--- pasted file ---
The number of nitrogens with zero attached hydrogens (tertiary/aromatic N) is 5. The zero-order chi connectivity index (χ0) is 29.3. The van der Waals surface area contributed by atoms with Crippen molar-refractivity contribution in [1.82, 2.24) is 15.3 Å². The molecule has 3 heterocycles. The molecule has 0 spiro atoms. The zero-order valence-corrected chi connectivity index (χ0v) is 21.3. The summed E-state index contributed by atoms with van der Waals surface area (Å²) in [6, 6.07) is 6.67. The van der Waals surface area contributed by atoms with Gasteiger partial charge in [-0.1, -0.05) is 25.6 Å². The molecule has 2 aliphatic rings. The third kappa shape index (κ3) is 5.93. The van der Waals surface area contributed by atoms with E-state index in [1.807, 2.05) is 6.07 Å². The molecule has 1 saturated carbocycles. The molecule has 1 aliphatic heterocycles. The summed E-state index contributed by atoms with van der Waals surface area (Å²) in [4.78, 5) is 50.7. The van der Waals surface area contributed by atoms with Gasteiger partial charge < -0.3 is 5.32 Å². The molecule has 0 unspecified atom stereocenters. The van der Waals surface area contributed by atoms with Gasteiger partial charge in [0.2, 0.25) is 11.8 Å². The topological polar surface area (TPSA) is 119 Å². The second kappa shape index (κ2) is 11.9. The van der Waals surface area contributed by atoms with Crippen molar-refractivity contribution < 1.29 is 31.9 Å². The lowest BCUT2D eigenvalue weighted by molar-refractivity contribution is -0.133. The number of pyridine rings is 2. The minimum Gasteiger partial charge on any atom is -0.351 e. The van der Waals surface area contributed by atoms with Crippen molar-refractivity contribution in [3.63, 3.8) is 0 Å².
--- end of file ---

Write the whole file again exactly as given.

The number of nitrogens with zero attached hydrogens (tertiary/aromatic N) is 5. The zero-order chi connectivity index (χ0) is 29.3. The van der Waals surface area contributed by atoms with Crippen molar-refractivity contribution in [1.82, 2.24) is 15.3 Å². The molecule has 3 heterocycles. The molecule has 0 spiro atoms. The zero-order valence-corrected chi connectivity index (χ0v) is 21.3. The summed E-state index contributed by atoms with van der Waals surface area (Å²) in [6, 6.07) is 6.67. The van der Waals surface area contributed by atoms with Gasteiger partial charge in [-0.1, -0.05) is 25.6 Å². The molecule has 2 aliphatic rings. The third kappa shape index (κ3) is 5.93. The van der Waals surface area contributed by atoms with E-state index in [1.807, 2.05) is 6.07 Å². The molecule has 1 saturated carbocycles. The molecule has 1 aliphatic heterocycles. The summed E-state index contributed by atoms with van der Waals surface area (Å²) in [4.78, 5) is 50.7. The van der Waals surface area contributed by atoms with Gasteiger partial charge < -0.3 is 5.32 Å². The molecule has 0 unspecified atom stereocenters. The van der Waals surface area contributed by atoms with Gasteiger partial charge in [0.2, 0.25) is 11.8 Å². The topological polar surface area (TPSA) is 119 Å². The second kappa shape index (κ2) is 11.9. The van der Waals surface area contributed by atoms with Crippen molar-refractivity contribution < 1.29 is 31.9 Å². The lowest BCUT2D eigenvalue weighted by molar-refractivity contribution is -0.133. The number of pyridine rings is 2. The minimum Gasteiger partial charge on any atom is -0.351 e. The van der Waals surface area contributed by atoms with Crippen molar-refractivity contribution in [3.63, 3.8) is 0 Å².